July 13, 2024

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By cutting the number of government employees, Hunt of the United Kingdom is trying to defuse the row over tax cuts

By cutting the number of government employees, Hunt of the United Kingdom is trying to defuse the row over tax cuts
  • Hunt offers critics discounts for officials
  • He refuses to talk about tax cuts
  • Truss puts more pressure on the government

MANCHESTER, England, Oct 2 (Reuters) – British Finance Minister Jeremy Hunt laid out plans on Monday to cut the number of civil servants working in the government to save 1 billion pounds ($1.2 billion), in an attempt to placate critics in the ruling Conservative Party. They vociferously demand tax cuts.

At the party conference in the northern English city of Manchester, Hunt sought to incite the fire of senior Conservative lawmakers, including Prime Minister Rishi Sunak’s predecessor, Liz Truss, by presenting one of their demands to reduce the size of the state while refusing to hand them over. No sign of tax cuts.

“So, today I am freezing expansion of the civil service and setting out a plan to reduce its numbers to pre-pandemic levels. This will save £1 billion next year,” Hunt told the conference.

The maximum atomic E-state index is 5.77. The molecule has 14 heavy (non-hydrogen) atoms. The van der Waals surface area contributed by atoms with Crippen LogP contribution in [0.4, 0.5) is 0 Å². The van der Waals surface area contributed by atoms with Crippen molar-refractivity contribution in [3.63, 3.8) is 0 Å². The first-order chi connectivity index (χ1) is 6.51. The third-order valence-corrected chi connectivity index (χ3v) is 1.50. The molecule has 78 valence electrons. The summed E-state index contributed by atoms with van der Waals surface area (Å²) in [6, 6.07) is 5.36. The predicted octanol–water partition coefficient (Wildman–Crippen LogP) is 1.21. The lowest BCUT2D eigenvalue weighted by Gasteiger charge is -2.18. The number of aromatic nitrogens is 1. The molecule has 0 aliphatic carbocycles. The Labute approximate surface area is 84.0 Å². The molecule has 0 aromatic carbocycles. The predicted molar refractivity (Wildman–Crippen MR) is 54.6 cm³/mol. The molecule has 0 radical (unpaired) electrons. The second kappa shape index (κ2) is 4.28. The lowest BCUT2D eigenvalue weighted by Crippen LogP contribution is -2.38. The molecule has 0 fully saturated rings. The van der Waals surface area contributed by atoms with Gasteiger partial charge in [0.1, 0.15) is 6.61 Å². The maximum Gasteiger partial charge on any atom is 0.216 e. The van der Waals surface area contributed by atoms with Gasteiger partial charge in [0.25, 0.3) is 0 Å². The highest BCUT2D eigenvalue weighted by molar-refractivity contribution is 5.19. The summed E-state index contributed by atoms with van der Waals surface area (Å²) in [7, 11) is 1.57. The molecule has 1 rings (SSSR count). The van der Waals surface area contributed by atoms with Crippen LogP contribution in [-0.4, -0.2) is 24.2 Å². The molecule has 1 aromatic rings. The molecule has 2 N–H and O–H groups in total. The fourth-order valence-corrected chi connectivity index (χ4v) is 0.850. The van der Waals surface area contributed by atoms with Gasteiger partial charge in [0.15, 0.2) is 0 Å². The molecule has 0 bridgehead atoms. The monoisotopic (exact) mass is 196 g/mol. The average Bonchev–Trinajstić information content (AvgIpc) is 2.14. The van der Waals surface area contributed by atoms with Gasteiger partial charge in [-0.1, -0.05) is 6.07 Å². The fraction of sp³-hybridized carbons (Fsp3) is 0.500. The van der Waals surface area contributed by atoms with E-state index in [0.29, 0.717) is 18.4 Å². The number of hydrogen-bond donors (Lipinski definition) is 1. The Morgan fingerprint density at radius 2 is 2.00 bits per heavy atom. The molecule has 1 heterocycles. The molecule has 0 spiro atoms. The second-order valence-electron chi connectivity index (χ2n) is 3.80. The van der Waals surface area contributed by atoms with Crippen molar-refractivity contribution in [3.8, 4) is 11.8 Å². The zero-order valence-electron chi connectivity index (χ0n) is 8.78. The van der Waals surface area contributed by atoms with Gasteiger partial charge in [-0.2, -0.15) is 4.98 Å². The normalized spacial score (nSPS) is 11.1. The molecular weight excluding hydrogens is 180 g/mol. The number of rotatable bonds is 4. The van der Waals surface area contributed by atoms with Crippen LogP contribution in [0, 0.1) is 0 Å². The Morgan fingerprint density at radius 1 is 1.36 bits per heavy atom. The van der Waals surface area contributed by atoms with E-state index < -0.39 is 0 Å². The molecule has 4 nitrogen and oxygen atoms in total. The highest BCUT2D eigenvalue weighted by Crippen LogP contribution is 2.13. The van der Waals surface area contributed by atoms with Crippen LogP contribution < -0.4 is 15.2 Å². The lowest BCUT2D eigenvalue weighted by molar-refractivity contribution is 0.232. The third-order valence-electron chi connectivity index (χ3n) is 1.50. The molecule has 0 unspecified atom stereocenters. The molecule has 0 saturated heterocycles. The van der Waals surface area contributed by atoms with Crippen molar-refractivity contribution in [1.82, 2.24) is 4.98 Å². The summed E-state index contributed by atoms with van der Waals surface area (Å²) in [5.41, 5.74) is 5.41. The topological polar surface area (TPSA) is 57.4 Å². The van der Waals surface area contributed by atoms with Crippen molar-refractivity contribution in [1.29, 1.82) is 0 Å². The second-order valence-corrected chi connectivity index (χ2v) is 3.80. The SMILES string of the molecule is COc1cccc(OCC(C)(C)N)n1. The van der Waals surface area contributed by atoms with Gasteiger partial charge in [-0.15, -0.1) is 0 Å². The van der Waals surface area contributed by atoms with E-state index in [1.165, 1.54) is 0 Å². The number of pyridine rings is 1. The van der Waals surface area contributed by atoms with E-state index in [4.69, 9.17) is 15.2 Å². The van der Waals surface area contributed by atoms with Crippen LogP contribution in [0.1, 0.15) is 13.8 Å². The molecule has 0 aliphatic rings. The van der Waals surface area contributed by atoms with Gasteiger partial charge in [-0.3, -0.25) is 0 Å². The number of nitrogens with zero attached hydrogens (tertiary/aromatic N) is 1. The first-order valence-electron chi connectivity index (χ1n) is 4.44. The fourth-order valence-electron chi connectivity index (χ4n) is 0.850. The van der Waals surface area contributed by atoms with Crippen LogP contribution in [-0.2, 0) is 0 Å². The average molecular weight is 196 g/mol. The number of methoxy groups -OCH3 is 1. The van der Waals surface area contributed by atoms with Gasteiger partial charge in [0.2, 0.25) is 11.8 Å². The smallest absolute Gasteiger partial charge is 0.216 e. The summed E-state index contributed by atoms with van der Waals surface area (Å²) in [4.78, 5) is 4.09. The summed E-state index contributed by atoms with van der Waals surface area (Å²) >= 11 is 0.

He added: “I will not lift this freeze until we have a proper plan, not just for the civil service, but for all improvements in public sector productivity.”

The civil service, or officials working on government policy, has long been in the crosshairs of some on the Tory right, who complain of their failure to deliver post-Brexit policies.

It was an offer aimed at those who had taken issue with whether the government should start cutting taxes.

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The debate has put pressure on Sunak, who hopes to use the conference to revitalize his year-long premiership by showing he is not afraid to make tough decisions to try to improve people’s lives.

(Reporting by Alistair Smout, Elizabeth Piper and Andrew MacAskill – Reporting by Mohammed for the Arabic Bulletin – Reporting by Mohammed for the Arabic Bulletin) (Additional reporting by Kylie MacLellan, Sachin Ravikumar and Sarah Young) Editing by Emilia Sithole-Matarise and Catherine Evans

Our standards: Thomson Reuters Trust Principles.

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